1. Dense filler product for candy bowls and Halloween bags
  2. Tool used to extract fillings and other dental work

Usage Example: “We filled the candy bowl yesterday, and we are already down to nothing but Bit-O-Honey and Mary Janes.”

Background: Bit-O-Honey possesses unparalleled staying power in all mixed-candy situations. By all reasonable accounts, Bit-O-Honey candy ceased production in 1945. Since that time, Bit-O-Honey candy has been fiercely avoided, but still manages to be included as a dense, filler product in some mixed candy bags. There have been no reliable accounts of human ingestion of Bit-O-Honey since 1991.

In the late 1970s, a contingent of American dentists unsuccessfully petitioned the FDA to classify Bit-O-Honey as a dental tool. This petition claimed that Bit-O-Honey could quickly extract dental work. However, this claim was dismissed due to a lack of evidence. No evidence was collected, since no one was willing to actually eat Bit-O-Honey as part of a research study.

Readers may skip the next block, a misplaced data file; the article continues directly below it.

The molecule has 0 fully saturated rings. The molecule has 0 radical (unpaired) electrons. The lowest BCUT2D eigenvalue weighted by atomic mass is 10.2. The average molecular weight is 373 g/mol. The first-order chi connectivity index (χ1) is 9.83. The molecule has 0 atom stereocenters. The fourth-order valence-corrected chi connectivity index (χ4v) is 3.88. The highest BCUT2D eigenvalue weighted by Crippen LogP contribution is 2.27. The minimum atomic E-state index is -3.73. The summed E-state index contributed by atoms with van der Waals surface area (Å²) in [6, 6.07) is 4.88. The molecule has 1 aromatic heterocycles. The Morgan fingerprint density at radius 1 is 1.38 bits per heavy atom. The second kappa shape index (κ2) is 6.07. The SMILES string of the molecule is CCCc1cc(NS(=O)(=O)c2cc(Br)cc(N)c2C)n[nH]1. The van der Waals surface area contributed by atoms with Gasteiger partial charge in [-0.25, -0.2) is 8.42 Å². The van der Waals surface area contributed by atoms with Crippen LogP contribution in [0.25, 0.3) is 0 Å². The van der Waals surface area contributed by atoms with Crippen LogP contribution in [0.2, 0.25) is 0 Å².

Individuals who are desperate enough to taste Bit-O-Honey will notice an unsettling fibrous texture to the otherwise rock-hard and impossibly chewy block. This texture is not only a result of the sawdust in the product, but is also due to the inescapable fact that 50% of the wrapper will stick to the candy every time it is opened.

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